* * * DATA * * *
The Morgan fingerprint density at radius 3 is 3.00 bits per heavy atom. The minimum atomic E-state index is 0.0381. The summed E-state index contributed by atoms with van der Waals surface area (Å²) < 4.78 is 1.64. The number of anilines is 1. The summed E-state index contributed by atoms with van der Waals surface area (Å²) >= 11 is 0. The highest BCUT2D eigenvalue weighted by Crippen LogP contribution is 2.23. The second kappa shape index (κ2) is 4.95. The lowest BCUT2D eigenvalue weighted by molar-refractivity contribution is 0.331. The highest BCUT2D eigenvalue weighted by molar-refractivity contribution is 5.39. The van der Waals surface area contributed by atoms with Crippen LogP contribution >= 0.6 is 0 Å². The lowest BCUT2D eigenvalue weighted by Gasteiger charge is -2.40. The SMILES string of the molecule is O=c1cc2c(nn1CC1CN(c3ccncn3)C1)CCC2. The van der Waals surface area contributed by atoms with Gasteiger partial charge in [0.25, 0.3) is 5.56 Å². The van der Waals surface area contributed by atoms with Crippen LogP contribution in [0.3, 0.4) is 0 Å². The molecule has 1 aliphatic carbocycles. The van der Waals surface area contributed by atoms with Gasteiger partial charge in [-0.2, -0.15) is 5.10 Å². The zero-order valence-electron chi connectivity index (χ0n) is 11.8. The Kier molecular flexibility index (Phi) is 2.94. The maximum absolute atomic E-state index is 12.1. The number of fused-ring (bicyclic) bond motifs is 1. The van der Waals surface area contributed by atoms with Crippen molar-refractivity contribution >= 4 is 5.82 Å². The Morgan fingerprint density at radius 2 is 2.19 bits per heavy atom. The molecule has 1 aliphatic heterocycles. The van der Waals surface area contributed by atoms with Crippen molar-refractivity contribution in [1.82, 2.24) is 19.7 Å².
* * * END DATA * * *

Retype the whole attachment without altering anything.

The Morgan fingerprint density at radius 3 is 3.00 bits per heavy atom. The minimum atomic E-state index is 0.0381. The summed E-state index contributed by atoms with van der Waals surface area (Å²) < 4.78 is 1.64. The number of anilines is 1. The summed E-state index contributed by atoms with van der Waals surface area (Å²) >= 11 is 0. The highest BCUT2D eigenvalue weighted by Crippen LogP contribution is 2.23. The second kappa shape index (κ2) is 4.95. The lowest BCUT2D eigenvalue weighted by molar-refractivity contribution is 0.331. The highest BCUT2D eigenvalue weighted by molar-refractivity contribution is 5.39. The van der Waals surface area contributed by atoms with Crippen LogP contribution >= 0.6 is 0 Å². The lowest BCUT2D eigenvalue weighted by Gasteiger charge is -2.40. The SMILES string of the molecule is O=c1cc2c(nn1CC1CN(c3ccncn3)C1)CCC2. The van der Waals surface area contributed by atoms with Gasteiger partial charge in [0.25, 0.3) is 5.56 Å². The van der Waals surface area contributed by atoms with Crippen LogP contribution in [0.3, 0.4) is 0 Å². The molecule has 1 aliphatic carbocycles. The van der Waals surface area contributed by atoms with Gasteiger partial charge in [-0.2, -0.15) is 5.10 Å². The zero-order valence-electron chi connectivity index (χ0n) is 11.8. The Kier molecular flexibility index (Phi) is 2.94. The maximum absolute atomic E-state index is 12.1. The number of fused-ring (bicyclic) bond motifs is 1. The van der Waals surface area contributed by atoms with Crippen molar-refractivity contribution >= 4 is 5.82 Å². The Morgan fingerprint density at radius 2 is 2.19 bits per heavy atom. The molecule has 1 aliphatic heterocycles. The van der Waals surface area contributed by atoms with Crippen molar-refractivity contribution in [1.82, 2.24) is 19.7 Å².